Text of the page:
Abbildungen der Seite
PDF
EPUB

against their own kind, and civil wars produced at pleasure, till we are 80 weakened that neither liberty nor safety is any longer to lu found in the forest, and nothing remains but abject submission to the will of a despot, who may devour us as he pleases.'

The council had sense enough to resolve,-that the demand be rojected ”

ا اله الا

[ocr errors]

ADVICE TO A YOUNG TRADESMAN. Dr. Franklin spent a long life in doing good, not only as a public man, and in the uninterrupted pursuit of useful improvements, but by lending sound practical advice to society at large, as well as to all who sincerely desired his private counsel, circulating as widely as he could the results of his own instructive personal experience. We shall here further pause in order to introduce a specimen of his serviceableness in the way last mentioned; the stage of the biography to which the narrative has come affording a fitting opportunity for such an interlude. The paper particularly alluded to is headed " Advice to a Young Tradesman." 21:46 As you have desired it of me, I write the following hints, which have been of service to me, and may, is observed, be so to you:

“ Remember that time is money. He that can earn ten shillings a-day by his labour, and goes abroad, or sits idle one-half of that day, though he spends but sixpence during his diversion or idleness, ought not to reckon that the only expence : he has really spent, or rather thrown away, five shillings besides.

" Remember that credit is money. If a man lets his money lie in my hands after it is due, he gives me the interest, or so much as I can make of it during that time. This amounts to a considerable sum where a man has good and sure credit, and makes good use of it.

“ Remember that money is of a prolific generating nature. Money can beget money, and its offspring can beget more, and so on. Five shillings turned is six ; turned again it is seven and three pence; and so on till it becomes a hundred pounds. The more there is of it, the more it produces every turning, so that the profits rise quicker and quicker. He that kills a breeding sow, destroys all her offspring to the thousand generation. He that murders a crown, destroys all that it might have produced, even scores of pounds.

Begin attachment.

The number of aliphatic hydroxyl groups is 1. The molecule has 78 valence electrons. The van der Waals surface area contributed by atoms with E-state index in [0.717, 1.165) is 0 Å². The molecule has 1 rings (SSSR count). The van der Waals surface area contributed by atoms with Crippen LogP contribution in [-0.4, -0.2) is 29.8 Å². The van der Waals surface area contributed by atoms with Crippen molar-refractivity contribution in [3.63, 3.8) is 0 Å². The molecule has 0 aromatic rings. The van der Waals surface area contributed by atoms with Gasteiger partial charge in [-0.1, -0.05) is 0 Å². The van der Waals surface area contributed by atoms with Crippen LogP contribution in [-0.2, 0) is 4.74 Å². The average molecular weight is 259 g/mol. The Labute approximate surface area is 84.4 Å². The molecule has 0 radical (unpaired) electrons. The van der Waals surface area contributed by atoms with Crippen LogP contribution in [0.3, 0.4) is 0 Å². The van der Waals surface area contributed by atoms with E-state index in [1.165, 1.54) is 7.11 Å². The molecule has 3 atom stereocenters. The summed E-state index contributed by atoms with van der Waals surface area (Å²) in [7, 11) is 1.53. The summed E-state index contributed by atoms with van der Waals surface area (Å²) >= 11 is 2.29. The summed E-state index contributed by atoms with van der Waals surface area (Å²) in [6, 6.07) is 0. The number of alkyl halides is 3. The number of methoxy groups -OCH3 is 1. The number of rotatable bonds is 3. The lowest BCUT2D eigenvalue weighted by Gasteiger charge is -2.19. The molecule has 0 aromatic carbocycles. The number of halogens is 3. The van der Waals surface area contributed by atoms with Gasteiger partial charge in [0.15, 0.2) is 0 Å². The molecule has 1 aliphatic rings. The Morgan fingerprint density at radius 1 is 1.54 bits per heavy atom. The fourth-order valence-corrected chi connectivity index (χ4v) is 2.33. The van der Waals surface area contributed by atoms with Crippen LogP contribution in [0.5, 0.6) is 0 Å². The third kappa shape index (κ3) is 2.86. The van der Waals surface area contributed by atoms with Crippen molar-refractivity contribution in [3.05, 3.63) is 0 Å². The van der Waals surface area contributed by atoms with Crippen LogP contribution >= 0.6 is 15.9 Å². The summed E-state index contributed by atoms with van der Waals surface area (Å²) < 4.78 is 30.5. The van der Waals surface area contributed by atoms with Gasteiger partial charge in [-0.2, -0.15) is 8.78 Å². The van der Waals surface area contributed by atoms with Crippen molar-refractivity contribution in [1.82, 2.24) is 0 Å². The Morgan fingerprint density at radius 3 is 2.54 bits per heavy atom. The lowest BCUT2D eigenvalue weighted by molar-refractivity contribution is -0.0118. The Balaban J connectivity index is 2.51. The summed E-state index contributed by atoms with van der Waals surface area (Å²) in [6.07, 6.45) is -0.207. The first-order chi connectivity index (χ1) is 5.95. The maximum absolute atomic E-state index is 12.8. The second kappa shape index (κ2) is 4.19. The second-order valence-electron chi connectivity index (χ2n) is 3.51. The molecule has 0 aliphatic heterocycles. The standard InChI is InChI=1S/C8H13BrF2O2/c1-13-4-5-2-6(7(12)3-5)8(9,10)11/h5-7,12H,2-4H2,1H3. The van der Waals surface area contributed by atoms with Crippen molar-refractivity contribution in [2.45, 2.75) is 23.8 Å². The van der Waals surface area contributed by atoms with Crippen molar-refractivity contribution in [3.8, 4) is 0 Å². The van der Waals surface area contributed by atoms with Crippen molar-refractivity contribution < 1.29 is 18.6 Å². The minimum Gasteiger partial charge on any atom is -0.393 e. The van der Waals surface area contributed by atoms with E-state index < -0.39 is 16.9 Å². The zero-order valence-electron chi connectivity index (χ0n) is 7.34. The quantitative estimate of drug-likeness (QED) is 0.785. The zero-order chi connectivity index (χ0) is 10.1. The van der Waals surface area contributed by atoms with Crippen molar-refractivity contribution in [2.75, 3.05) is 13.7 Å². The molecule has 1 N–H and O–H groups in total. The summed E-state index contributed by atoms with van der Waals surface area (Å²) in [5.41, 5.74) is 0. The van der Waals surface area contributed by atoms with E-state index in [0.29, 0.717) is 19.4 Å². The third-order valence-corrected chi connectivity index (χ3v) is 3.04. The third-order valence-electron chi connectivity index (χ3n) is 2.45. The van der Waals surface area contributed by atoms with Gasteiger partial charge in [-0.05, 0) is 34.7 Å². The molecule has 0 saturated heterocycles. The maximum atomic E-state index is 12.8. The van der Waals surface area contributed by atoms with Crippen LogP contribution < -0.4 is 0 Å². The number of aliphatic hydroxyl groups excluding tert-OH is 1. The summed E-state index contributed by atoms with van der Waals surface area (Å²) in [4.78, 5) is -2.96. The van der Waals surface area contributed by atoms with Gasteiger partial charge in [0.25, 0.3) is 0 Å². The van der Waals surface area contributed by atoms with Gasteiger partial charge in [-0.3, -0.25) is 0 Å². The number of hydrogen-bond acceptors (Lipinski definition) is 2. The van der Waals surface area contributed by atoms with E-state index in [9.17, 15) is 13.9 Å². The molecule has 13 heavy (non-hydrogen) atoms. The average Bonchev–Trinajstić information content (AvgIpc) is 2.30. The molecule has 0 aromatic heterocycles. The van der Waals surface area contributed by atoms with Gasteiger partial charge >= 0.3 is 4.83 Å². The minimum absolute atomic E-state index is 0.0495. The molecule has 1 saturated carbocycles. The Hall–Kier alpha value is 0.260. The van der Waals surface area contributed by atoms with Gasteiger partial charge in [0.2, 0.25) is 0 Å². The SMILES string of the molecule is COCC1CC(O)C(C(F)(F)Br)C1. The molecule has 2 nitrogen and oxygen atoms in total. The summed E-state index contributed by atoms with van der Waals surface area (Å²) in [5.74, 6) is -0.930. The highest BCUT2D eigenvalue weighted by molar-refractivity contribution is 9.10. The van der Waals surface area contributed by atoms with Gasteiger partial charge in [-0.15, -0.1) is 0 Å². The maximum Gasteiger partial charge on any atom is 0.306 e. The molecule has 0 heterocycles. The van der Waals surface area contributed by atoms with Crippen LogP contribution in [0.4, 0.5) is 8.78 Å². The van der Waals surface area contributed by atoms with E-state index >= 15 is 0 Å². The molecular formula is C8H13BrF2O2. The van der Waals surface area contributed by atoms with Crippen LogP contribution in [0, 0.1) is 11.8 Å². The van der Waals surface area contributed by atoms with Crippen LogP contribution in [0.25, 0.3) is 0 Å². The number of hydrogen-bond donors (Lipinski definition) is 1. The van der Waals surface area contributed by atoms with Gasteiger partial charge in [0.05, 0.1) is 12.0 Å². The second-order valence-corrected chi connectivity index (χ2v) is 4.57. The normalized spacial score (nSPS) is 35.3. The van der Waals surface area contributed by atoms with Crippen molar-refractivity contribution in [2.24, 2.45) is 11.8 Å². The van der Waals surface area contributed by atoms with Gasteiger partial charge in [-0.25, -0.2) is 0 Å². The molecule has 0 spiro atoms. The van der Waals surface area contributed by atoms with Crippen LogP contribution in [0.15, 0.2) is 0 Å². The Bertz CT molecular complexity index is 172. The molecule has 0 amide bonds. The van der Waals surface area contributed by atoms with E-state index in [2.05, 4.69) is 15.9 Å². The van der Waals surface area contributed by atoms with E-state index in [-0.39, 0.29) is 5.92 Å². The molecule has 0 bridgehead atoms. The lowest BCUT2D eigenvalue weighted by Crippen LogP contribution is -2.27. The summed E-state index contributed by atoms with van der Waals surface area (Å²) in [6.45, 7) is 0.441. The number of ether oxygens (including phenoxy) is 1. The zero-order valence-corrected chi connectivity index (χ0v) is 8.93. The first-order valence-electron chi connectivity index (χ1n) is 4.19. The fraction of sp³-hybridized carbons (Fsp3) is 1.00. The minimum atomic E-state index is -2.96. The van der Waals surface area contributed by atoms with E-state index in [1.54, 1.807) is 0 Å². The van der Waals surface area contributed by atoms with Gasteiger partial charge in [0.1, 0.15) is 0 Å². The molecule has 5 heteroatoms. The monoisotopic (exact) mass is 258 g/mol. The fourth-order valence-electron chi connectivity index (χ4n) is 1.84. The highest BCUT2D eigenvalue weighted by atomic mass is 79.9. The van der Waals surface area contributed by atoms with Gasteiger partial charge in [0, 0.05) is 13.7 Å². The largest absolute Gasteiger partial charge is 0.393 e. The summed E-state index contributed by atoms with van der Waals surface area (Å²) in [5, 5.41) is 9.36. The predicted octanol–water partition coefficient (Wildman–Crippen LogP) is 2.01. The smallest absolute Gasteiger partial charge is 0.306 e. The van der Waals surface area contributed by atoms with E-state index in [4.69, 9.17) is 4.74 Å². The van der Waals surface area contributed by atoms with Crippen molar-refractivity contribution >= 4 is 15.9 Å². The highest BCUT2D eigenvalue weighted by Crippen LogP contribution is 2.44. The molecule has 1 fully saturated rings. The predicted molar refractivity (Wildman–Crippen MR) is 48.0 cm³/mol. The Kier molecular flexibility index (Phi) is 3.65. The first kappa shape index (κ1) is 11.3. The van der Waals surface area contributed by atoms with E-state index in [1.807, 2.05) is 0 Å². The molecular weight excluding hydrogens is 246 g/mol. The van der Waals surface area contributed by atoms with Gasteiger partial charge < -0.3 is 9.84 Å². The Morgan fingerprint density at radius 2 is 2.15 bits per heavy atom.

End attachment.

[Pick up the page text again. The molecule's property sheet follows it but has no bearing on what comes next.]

2-day. For this

9 unperceived), APOLOGUE: A COUNCIL

ant possession “ Lion, king of a certain forest, har

turned by an faithful dogs, in principle and affecti$, and government, and through who : ,

of another dominions, and had become the term "

tly to the Lion, however influenced by :

all the

fter inthe dogs, condemned them unheró aud panthers to attack and destry

toung .

nere "The dogs petitioned humb haughtily; and they were forc with bravery.

“A few among them of a wolves and foxes, corrupted

ant,

de sees the honest dogs and joined “ The dogs were finally

ju should which Lion acknowledge

vlore he can thority over them. “ The mongrels, not

nat you owe; it of the royalists the rer

n, and that still in“ A council of the 6 The wolves and

ju possess, and of living just, that royal pr

ple who have credit fall into. should contribute

I some time, both of your ex“ The horse al

uns at first to mention particulars, bleness of his na

vill discover how wonderfully small *". The king

e sums, and will discern what might justly upon hi

ature be saved, without occasioning any courage us +

alth if you desire it, is as plain as the way to acquitted ; t

iy on two words industry, and frugality : that are wicked

ley, but make the best use of both. Without inmises, an

nothing will do, and with them anything. He that being rec

nestly, and saves all he gets (necessary expenses exour com

ertainly become rich-if that Being who governs the you en

m all should look for a blessing on their honest endeavours, cedent every his wise providence otherwise determine.--An old Tradesditie

• Of a similar economical ch - Franklin :

ng representatives in that of Great

judges of what we can, and what CESSARY HINTS"

nd that the English parliament

our consent. In fact, the Brise of money is all

ehends many; and though the nounds a-year

to itself the power of taxing re a man of

han it has to tax Hanover. nds a gre

slature. price of

as already lost England idly

mmerce, and America he

This commerce conand fashion, which

med of importing re shilling

many of our in

v to make our ont be made by ng man becomes old, w

more cordial

doubt that

retensions, .: he that sells upon credit, asks a ent to the principal and interest of his money

Teges.

KLIN" 3 kept out of it, therefore, he that buys upon credit,

herish nat he buys; and he that pays ready money might let that to use, so that he that possesses any thing he has bought, pays for the use of it,

“ Yet in buying goods, it is best to pay ready money, because he sells upon credit, expects to lose five per cent by bad debts; therehat he charges on all he sells upon credit, an advance that shall make that deficiency.